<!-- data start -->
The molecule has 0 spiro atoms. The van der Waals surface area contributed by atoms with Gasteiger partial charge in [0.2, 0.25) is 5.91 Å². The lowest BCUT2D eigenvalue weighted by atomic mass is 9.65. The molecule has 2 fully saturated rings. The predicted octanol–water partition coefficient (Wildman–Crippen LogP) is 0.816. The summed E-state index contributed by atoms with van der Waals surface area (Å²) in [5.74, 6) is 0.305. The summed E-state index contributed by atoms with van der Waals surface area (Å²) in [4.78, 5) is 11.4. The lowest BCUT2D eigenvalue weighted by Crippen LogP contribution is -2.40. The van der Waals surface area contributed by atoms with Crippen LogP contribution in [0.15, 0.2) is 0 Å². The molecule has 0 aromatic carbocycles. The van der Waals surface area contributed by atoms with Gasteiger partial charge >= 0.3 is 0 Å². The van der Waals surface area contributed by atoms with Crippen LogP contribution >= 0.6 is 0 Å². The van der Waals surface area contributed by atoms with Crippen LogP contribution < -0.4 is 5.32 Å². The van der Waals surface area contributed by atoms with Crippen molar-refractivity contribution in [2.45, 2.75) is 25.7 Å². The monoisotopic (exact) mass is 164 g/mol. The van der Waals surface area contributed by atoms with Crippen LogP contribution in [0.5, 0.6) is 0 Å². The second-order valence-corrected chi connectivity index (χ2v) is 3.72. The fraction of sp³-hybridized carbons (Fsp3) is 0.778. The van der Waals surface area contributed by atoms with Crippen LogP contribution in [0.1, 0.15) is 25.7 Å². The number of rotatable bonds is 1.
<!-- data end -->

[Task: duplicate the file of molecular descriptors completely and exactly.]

The molecule has 0 spiro atoms. The van der Waals surface area contributed by atoms with Gasteiger partial charge in [0.2, 0.25) is 5.91 Å². The lowest BCUT2D eigenvalue weighted by atomic mass is 9.65. The molecule has 2 fully saturated rings. The predicted octanol–water partition coefficient (Wildman–Crippen LogP) is 0.816. The summed E-state index contributed by atoms with van der Waals surface area (Å²) in [5.74, 6) is 0.305. The summed E-state index contributed by atoms with van der Waals surface area (Å²) in [4.78, 5) is 11.4. The lowest BCUT2D eigenvalue weighted by Crippen LogP contribution is -2.40. The van der Waals surface area contributed by atoms with Crippen LogP contribution in [0.15, 0.2) is 0 Å². The molecule has 0 aromatic carbocycles. The van der Waals surface area contributed by atoms with Gasteiger partial charge >= 0.3 is 0 Å². The van der Waals surface area contributed by atoms with Crippen LogP contribution >= 0.6 is 0 Å². The van der Waals surface area contributed by atoms with Crippen LogP contribution < -0.4 is 5.32 Å². The van der Waals surface area contributed by atoms with Crippen molar-refractivity contribution in [2.45, 2.75) is 25.7 Å². The monoisotopic (exact) mass is 164 g/mol. The van der Waals surface area contributed by atoms with Crippen LogP contribution in [0.5, 0.6) is 0 Å². The second-order valence-corrected chi connectivity index (χ2v) is 3.72. The fraction of sp³-hybridized carbons (Fsp3) is 0.778. The van der Waals surface area contributed by atoms with Crippen LogP contribution in [0.1, 0.15) is 25.7 Å². The number of rotatable bonds is 1.